Monday, July 18th, 2005
Fear Before the March of Flames / Curl Up and Die / Bear vs. Shark / Fire When Ready / Fares Well Without
The Championship, Lemoyne, PA
Having not been to a hardcore show in what seemed like forever, I was particularly excited to see the lineup presented this evening. Truth be told, I even requested off from work for this particular show and was not disappointed that I forfeited my amazing salary of six dollars an hour for three hours of musical entertainment. Fares Well Without, a local hardcore favorite, took the stage first. I have seen them play several times prior to this show, and the lead singer Wally’s stage presence brings an added spark to their performance. A mix of more traditional hardcore and metal, Fares Well Without succeeds at blending the two genres to create their own exciting brand of music. While not exceptionally innovative, they are well on their way to becoming a serious force to reckoned with in the music business, and the boys making up the band are all rather young, with a lot of time to grow and hone their sound.
The next band to play was Fire When Ready, who seemed a bit out of place on this particular tour based solely on the category their music falls under in the giant spectrum of mostly made up genres everyone is so fond of using. Although the lead singer, who doubled as the bassist, realized that about a third of the way through their set that his bass was not playing properly, he merely tossed it aside, grabbed the microphone, and began gyrating around the stage Adam Lazzara style. Since I had never heard their music prior to this night, I had nothing to compare it to and thus did not notice any notable difference sans the bass line. In fact, I would recommend that they find a regular bassist and just have him do vocals, because his antics on stage when free of the constraints created by playing an instrument added a great deal to their performance. Admittedly, I am not a fan of most punk rock, but Fire When Ready’s music and vocal style seemed merely based on this, and instead of being merely another cookie cutter band, they added a certain complexity and uniqueness to their music.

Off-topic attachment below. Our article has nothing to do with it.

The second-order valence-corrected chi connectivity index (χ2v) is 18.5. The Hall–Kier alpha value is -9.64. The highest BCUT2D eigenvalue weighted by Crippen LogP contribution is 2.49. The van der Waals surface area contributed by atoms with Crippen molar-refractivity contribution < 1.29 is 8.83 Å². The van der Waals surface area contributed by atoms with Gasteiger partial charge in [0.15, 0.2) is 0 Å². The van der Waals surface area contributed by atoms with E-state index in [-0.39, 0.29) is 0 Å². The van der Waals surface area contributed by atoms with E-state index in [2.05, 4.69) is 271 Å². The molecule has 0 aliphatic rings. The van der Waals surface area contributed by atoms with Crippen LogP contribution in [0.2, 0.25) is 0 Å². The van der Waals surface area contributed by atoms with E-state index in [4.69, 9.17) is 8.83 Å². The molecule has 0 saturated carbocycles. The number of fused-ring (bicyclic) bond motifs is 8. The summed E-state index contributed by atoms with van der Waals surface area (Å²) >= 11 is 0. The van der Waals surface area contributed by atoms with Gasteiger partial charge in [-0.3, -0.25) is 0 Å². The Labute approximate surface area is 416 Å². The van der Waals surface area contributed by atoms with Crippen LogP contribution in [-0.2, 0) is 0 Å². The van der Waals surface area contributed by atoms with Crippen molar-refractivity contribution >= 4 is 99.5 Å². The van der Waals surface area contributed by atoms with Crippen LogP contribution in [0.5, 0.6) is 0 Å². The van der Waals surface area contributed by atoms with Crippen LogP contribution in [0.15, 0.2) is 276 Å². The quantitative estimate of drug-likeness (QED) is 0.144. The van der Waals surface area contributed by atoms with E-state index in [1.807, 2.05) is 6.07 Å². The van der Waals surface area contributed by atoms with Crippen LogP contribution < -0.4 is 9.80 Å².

After their set, you may recognize the next band as one I’ve already written about several months ago; a little band called Bear vs. Shark. Since I’ve already sang their praise in previous publications, I will spare you the gory details and just say that once again they put on a stellar performance that did not disappoint in the least. Given that I had already seen them play a couple months ago, one might be worried that the set would be somewhat redundant, but this band, especially the vocalist, is one that always manages to spice everything up, and take it up a notch no matter what.
Curl Up and Die was probably the most disappointing band for me, solely from a musical stand point. Though prior to seeing them live, I hadn’t been exposed to a great deal of their music sans several songs I downloaded to get a feel for them, I was let down by their lack of ingenuity and the seeming blandness of their songs. Despite the vocalist’s amazing energy and stage presence, the fact that their songs all ran together and none stood out is what stuck in my mind most about this particular band’s performance. Perhaps if they dropped the formulaic song structure and made the lyrics at least somewhat intelligible they would have greater success at holding the audience’s attention.
The most anticipated band in my opinion, Fear Before the March of Flames, did not disappoint in the least. In fact, they even upped their quality of performance since the last time I had seen them several months ago. A few extra minutes of setting up time yielded a Plexiglas covered light box set in the middle of the stage on the floor, and several sets of strobe lights at the back of the stage. The lead singer cavorted around the stage; jumping on the box of high powered colored lights, which along with the strobe lights (and absence of other lights in the room) created almost an ethereal feel. The only disappointment was that the venue owners would not allow the lights in the record store connected to the stage to be shut off, which would have provided a more dramatic lighting effect. Sound clips and space-like sounds accompanied the band’s crazed performance of their own unique brand of complex hardcore and served as interludes between songs. Unlike their touring counterparts Curl Up and Die, Fear Before the March of Flames had a much more unique sound to their music; with more elaborate and distinctive guitar parts in addition to the more distinguishing vocals. With all the flashing lights and crazy stage antics, this was one band that was lucky that no one in the audience was epileptic, because they surely were seizure inducing…in a good way.
– Allison Frank